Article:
In playing de Gouges, Jen Allegra has the lead role in “The Revolutionists” by Lauren Gunderson at Stagecrafters, 8130 Germantown Ave., through Dec. 12.
By day, Mt. Airy resident Jen Allegra is the director of product management at Tridiuum, a digital behavioral health company in Center City that aspires to “optimize the behavioral treatment process to provide better patient outcomes.”
But when the sun goes down, Allegra becomes Olympe de Gouges, an incredibly gutsy woman, author and activist who struggles to write a play about the French Revolution’s Reign of Terror in 1793 Paris, an artistic endeavor which, if discovered by the authorities during that time, would render her headless. In this potentially lethal enterprise, Allegra is advised, prodded and spurred on by three brassy, impatient and insistent women who are eager to make history. (Olympe de Gouges was a real historical figure who was guillotined in 1793 at the age of 45 for her criticisms of the leaders of the Reign of Terror.)
In playing de Gouges, Allegra has the lead role in “The Revolutionists” by Lauren Gunderson, America's most produced playwright, which opened Nov. 26 at Stagecrafters, 8130 Germantown Ave., and will continue through Dec. 12. “The Revolutionists,” written in 2017, has been widely performed throughout the country, garnering critical and audience praise alike. Gunderson's plays have focused on female figures in history, science and literature.
“Olympe means well,” Allegra told us last week, “but she is a pretty terrified person and tries to live in her artistic bubble … despite the fact that the play is set during the French Revolution, it is pretty hysterical and shows the warmth of sisterhood.”
Allegra grew up in University City, where her Bostonian parents were the resident directors of the graduate dorms at the University of Pennsylvania. “I went trick-or-treating in the dorms as a child,” said Allegra, who graduated from Masterman High School and George Washington University, where she started out as a psychology major and ended up pursuing a degree in theater.
I could not resist asking Allegra if she has ever been kidded about having a last name that is also the name of an over-the-counter cold medicine. “Growing up,” she replied, “no one could pronounce my name. When the allergy medicine came out, pronunciation wasn’t as big of a deal, but the kidding is pretty minimal.”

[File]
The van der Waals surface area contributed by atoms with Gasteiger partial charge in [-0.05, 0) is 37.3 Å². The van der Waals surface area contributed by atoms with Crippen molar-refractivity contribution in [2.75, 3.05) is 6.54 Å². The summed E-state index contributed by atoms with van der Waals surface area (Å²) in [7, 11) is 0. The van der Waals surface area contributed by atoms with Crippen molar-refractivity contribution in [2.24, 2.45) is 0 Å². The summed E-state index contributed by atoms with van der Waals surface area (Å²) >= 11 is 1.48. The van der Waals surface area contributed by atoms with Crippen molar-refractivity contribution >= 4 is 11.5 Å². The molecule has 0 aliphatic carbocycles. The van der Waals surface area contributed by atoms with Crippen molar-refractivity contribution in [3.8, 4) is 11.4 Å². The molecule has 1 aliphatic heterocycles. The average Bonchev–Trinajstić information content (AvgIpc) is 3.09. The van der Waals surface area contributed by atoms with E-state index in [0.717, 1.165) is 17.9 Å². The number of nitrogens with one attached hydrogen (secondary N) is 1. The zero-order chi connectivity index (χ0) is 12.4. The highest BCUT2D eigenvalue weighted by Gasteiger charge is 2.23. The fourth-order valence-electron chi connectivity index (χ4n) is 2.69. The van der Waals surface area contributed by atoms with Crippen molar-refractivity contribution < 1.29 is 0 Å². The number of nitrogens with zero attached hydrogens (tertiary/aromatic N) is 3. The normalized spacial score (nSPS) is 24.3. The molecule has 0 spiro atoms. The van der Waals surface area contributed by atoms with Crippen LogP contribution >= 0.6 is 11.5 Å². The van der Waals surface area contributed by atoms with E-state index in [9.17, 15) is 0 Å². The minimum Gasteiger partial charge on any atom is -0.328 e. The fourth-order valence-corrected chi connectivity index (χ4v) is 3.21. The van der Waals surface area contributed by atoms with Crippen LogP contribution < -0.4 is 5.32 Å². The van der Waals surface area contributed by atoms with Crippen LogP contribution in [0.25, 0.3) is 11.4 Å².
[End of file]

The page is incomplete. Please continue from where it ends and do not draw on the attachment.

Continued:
What is it that Allegra enjoys most about acting? “At first, it was a way for a really shy kid to be brave. Now, it’s the process of working with talented people to create a piece of work that entertains audiences and makes us all think about something important and maybe even learn something about ourselves.”
Allegra told us in an earlier interview that “the accolades (from acting in plays) are certainly fun, too, but you don't get them while rehearsing. But what you do get while rehearsing is a magical feeling and the collaborative journey, which totally fulfills the little kid in me.”
Allegra, who was inspired by her mother, also a performer and singer, has acted in many plays at Stagecrafters. Which role was her favorite? “My favorite role is always the next one,” she said. “I know it sounds like a cliché, but there is something really beautiful and valuable in every role that I’ve done. And I don’t want to annoy any directors reading this article if I don’t mention their show.”
Allegra is a single mom whose two children, Michael and Claire, used to volunteer at Stagecrafters. Mike graduated from New York University during the pandemic (“It was pretty sad to have a virtual graduation”) and Claire is graduating from The College of St. Scholastica in Minnesota a week after her mom's show closes.
What does Allegra like (and dislike, if anything) about living in Mt. Airy? “I love that it’s so close to the Stagecrafters and the diverse and kind community. And the trees. If I had to pick one thing that I don’t like, it's that it’s not as walkable in certain parts.”